Streaming large video files with a distributed network


#1

Continuing the discussion from Most wanted APP for the SAFE Network:


A Proposal: A New, Fair Internet Model to Restore Economic Balance
Dealing with copied content
#2

Just wanted to move this here. Curious to hear other’s chime on the technical feasibility of this, and if SAFE is actually a reasonable network to make this happen.


#3

I think treating content like a product needs to end. Pure and simple. You donate to the artist and support them if you want to see their art/project continue. Instead of using quid pro quo you leave it up to those with capital, the consumer, to donate to the creator. Artists need to forge relatinships with their audience not rely on copyright to force them to pay. Art should be purpose driven not profit driven. Look at maidsafe it was created with a purpose in mind and the crowdsale drew tons of donations. This is one example of how purpose motive can draw revenue. We need to rethink how things are funded.


#4

Not what we’re talking about. It must get exhausting being the copyright police police.

We’re talking about the technical feasibility of using the network to stream large video content, or if the structure of the network prohibits that. And if using a distributed system for content distribution is beneficial for artists financially (the cost of hosting, vs the cost of vimeo, etc).

We all know your stance buddy, don’t worry :wink: But I’d really like it if this thread wasn’t about your philosophical views on, well, anything.


#5

Thank you for the clarification there Russel. You must not have had your coffee yet or something. However

that being the case I believe I have as much of a right to express my ahem views as you do and present alternative sollutions. Whether you like them or not isn’t my concern.


#6

You sure do!

The “artists should only get donations” topic is just covered ad nauseam everywhere on the forum. I thought maybe we could not talk about it in just this thread, and instead talk about the topic. We’re already getting more meta than I’d prefer.

@janitor, so what were you saying about this? It sounded interesting.


#7

@russell with deference to you desire not to have this thread full of objections— I get the impression that you feel the only industry that could really be hurt by the transition, what ever it turns out to be is film. What about video games? And aren’t these two industries converging?

But while we are at it, I still don’t see why the strategy to save careers and livelihoods in the film industry must involve hobbling or dumbing down the potential of SAFE. The finance of film can adapt. We’d need some real numbers sifted intelligently but I’d suspect that the people in the film industry could reach a much wider audience post transition and have an even greater impact. Big budget films might be in trouble but I think some big film luminaries were predicting the implosion of the current system even without Pirate Bay or even bigger threats on the horizon.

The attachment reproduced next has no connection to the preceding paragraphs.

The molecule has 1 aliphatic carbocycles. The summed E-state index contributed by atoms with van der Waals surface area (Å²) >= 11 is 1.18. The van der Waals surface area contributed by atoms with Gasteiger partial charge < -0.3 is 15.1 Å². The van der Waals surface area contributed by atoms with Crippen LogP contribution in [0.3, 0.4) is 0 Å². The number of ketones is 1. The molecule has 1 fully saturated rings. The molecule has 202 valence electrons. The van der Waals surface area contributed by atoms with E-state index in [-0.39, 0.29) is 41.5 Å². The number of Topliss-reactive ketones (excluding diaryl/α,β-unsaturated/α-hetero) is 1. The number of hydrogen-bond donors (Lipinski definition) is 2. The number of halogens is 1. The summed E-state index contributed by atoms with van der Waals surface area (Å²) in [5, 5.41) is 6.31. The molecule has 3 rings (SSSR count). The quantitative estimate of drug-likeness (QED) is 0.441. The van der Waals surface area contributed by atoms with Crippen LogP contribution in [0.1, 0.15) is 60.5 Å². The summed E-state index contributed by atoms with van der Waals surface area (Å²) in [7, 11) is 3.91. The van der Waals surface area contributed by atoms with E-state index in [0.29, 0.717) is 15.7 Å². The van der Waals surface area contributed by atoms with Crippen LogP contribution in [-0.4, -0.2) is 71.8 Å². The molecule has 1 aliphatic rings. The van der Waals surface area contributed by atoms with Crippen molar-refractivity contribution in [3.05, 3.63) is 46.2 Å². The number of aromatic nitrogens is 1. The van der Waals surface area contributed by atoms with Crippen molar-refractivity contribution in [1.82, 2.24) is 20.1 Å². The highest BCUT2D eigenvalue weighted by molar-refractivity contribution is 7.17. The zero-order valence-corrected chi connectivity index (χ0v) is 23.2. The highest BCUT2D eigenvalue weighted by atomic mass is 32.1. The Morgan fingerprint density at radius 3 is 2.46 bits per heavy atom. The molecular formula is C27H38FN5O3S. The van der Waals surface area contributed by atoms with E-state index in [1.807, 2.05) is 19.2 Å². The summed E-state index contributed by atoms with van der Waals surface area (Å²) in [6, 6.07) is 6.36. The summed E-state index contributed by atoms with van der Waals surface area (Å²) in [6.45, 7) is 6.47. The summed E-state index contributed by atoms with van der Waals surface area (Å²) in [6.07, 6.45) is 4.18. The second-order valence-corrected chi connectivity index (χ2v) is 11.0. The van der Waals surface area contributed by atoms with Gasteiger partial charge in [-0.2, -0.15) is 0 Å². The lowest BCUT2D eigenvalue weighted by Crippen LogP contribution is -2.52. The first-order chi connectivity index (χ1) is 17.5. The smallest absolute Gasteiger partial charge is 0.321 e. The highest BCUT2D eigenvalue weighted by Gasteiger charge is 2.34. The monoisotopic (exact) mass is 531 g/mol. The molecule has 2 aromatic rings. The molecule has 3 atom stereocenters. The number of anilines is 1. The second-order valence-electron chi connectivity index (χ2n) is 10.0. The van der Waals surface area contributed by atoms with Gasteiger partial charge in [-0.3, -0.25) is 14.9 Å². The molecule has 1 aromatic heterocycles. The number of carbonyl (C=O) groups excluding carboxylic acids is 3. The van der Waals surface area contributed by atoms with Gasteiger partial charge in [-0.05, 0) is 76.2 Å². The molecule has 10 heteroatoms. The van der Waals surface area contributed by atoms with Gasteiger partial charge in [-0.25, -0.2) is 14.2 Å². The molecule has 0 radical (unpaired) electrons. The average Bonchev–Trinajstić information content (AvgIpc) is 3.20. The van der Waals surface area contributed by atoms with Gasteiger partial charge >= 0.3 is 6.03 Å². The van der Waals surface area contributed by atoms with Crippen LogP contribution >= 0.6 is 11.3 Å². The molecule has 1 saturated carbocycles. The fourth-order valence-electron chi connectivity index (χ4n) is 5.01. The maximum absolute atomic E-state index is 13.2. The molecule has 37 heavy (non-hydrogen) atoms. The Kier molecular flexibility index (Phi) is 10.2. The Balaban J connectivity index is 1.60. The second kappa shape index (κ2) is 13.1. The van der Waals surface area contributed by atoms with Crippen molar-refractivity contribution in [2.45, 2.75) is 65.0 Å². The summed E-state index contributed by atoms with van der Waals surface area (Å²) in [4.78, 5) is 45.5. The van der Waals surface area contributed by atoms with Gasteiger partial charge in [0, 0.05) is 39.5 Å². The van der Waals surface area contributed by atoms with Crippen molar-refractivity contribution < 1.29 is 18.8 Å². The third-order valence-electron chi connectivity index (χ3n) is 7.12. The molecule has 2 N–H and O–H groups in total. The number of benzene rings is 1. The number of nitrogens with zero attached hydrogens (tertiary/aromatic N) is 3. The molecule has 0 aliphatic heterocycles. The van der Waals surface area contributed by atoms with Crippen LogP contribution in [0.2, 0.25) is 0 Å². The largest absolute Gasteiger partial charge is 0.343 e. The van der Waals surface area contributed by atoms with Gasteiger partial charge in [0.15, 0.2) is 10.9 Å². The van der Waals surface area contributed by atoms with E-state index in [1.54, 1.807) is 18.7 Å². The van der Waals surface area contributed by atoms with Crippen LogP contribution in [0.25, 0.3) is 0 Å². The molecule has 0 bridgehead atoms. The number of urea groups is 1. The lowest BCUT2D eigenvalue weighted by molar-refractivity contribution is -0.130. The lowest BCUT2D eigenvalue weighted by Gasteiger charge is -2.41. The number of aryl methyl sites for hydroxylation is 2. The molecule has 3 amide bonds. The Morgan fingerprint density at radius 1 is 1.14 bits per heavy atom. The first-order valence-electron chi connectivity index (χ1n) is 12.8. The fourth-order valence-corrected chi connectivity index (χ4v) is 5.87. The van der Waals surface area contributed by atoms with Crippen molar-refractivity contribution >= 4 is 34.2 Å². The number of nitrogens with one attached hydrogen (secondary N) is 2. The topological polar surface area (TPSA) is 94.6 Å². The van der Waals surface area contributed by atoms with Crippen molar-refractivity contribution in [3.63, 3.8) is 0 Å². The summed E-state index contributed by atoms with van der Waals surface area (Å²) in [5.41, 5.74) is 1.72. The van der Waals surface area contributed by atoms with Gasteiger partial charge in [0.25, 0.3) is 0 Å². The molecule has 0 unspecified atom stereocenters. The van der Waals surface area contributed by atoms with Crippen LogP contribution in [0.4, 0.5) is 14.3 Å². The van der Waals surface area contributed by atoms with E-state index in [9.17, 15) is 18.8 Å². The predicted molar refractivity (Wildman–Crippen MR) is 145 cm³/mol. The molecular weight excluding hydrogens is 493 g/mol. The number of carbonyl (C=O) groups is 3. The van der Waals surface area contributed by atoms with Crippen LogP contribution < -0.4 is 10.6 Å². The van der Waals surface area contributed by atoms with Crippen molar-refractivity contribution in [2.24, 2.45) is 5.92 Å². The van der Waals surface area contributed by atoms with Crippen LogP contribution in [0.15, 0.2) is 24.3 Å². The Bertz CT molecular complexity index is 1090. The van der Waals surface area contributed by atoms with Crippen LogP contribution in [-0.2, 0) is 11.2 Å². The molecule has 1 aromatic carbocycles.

Also if you start doing a film or documentary on this, I think there is a chance that by the time you finished your opinions about how this could go down and still have an acceptable ending might change.
Its hard to find people who are as for something as those who used to be solidly against it.


#8

This probably never happened. I’d like to point you to Exhibit A: Everything I’ve posted.

Big budget films will have their own system that they’ll keep using for decades: theatrical.

But yeah, smaller budget films will hopefully find a larger audience through online distro.


#9

From David Irvine:

Options for the consumer Internet

This is a particularly easy issue for the decentralised community. The easy wins here are:

Private data sharing (e.g. DropBox, Box.net etc.)
Video provisioning (youtube, vimeo etc.)
Social networking (FaceBook, Twitter etc.)
Email and messaging

There is a plethora of ‘low hanging fruit’ that would benefit immensely from decentralisation. Ask any of the businesses mentioned if they would like their infrastructure to be secure, reliable and free. I think the answer is obvious. Now ask their users if they would prefer to not have their identity taken and used in advertisements or have their activity tracked to advertise to. We know the answer to that one too, I think.

Well how do they profit?

Good question, maybe some don’t. Others will come up with ingenious mechanisms I cannot foresee. They should be innovators, right?

There are in fact many ways to profit. advertising is still possible. Build advertising into the app, select adverts from a network location that’s sorted on some categories, geographies etc. and serve these to the user. Significantly though there is no need to take user data, store it and mine it. All the matching for advertisements can be done in your application. Simple, cheap and in no way a harm to privacy of users. It’s still possible to measure advertising impressions etc. It just reverses the proposition, where advertisers get what they want, users get what they want at no cost to their privacy and security, now that’s great.

There will be a ton of opportunities to commercialise applications on the market.